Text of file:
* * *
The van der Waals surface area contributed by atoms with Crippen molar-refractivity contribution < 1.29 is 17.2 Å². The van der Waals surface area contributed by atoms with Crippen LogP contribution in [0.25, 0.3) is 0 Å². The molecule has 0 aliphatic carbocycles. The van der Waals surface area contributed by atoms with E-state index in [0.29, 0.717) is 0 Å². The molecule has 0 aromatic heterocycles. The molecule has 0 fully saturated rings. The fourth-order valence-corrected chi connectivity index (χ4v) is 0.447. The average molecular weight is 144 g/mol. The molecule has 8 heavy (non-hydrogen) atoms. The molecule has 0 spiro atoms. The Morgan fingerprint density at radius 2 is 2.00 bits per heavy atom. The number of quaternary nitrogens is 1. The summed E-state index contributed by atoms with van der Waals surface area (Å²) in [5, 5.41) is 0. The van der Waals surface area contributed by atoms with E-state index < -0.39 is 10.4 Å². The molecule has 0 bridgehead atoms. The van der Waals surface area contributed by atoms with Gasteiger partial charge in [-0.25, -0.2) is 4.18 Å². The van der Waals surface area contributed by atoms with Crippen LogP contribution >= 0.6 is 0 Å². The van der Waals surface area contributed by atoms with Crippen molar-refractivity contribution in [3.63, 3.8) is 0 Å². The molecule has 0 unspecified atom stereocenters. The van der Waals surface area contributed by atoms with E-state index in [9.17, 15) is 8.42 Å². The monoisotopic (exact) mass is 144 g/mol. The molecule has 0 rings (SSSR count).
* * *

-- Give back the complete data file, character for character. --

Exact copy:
The van der Waals surface area contributed by atoms with Crippen molar-refractivity contribution < 1.29 is 17.2 Å². The van der Waals surface area contributed by atoms with Crippen LogP contribution in [0.25, 0.3) is 0 Å². The molecule has 0 aliphatic carbocycles. The van der Waals surface area contributed by atoms with E-state index in [0.29, 0.717) is 0 Å². The molecule has 0 aromatic heterocycles. The molecule has 0 fully saturated rings. The fourth-order valence-corrected chi connectivity index (χ4v) is 0.447. The average molecular weight is 144 g/mol. The molecule has 8 heavy (non-hydrogen) atoms. The molecule has 0 spiro atoms. The Morgan fingerprint density at radius 2 is 2.00 bits per heavy atom. The number of quaternary nitrogens is 1. The summed E-state index contributed by atoms with van der Waals surface area (Å²) in [5, 5.41) is 0. The van der Waals surface area contributed by atoms with E-state index < -0.39 is 10.4 Å². The molecule has 0 bridgehead atoms. The van der Waals surface area contributed by atoms with Gasteiger partial charge in [-0.25, -0.2) is 4.18 Å². The van der Waals surface area contributed by atoms with Crippen LogP contribution >= 0.6 is 0 Å². The van der Waals surface area contributed by atoms with Crippen molar-refractivity contribution in [3.63, 3.8) is 0 Å². The molecule has 0 unspecified atom stereocenters. The van der Waals surface area contributed by atoms with E-state index in [9.17, 15) is 8.42 Å². The monoisotopic (exact) mass is 144 g/mol. The molecule has 0 rings (SSSR count).